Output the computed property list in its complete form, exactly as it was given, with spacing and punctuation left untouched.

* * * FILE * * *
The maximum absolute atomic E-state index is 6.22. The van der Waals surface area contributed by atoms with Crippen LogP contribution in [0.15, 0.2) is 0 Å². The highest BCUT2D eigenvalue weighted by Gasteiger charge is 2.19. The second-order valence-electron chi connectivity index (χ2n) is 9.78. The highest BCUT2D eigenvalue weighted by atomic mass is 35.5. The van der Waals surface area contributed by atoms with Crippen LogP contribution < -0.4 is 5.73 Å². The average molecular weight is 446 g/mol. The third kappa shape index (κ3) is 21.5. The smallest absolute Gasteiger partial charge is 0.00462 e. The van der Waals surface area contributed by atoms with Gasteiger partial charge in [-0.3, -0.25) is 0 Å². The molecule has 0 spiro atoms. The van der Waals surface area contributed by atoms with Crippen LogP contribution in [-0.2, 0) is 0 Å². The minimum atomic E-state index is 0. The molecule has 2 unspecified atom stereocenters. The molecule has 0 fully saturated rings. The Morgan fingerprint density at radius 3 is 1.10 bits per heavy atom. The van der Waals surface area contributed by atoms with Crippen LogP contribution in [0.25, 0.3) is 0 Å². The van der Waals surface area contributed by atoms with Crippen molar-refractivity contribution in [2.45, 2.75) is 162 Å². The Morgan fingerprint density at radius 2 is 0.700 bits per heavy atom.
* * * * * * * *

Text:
The maximum absolute atomic E-state index is 6.22. The van der Waals surface area contributed by atoms with Crippen LogP contribution in [0.15, 0.2) is 0 Å². The highest BCUT2D eigenvalue weighted by Gasteiger charge is 2.19. The second-order valence-electron chi connectivity index (χ2n) is 9.78. The highest BCUT2D eigenvalue weighted by atomic mass is 35.5. The van der Waals surface area contributed by atoms with Crippen LogP contribution < -0.4 is 5.73 Å². The average molecular weight is 446 g/mol. The third kappa shape index (κ3) is 21.5. The smallest absolute Gasteiger partial charge is 0.00462 e. The van der Waals surface area contributed by atoms with Gasteiger partial charge in [-0.3, -0.25) is 0 Å². The molecule has 0 spiro atoms. The van der Waals surface area contributed by atoms with Crippen LogP contribution in [-0.2, 0) is 0 Å². The minimum atomic E-state index is 0. The molecule has 2 unspecified atom stereocenters. The molecule has 0 fully saturated rings. The Morgan fingerprint density at radius 3 is 1.10 bits per heavy atom. The van der Waals surface area contributed by atoms with Crippen LogP contribution in [0.25, 0.3) is 0 Å². The van der Waals surface area contributed by atoms with Crippen molar-refractivity contribution in [2.45, 2.75) is 162 Å². The Morgan fingerprint density at radius 2 is 0.700 bits per heavy atom.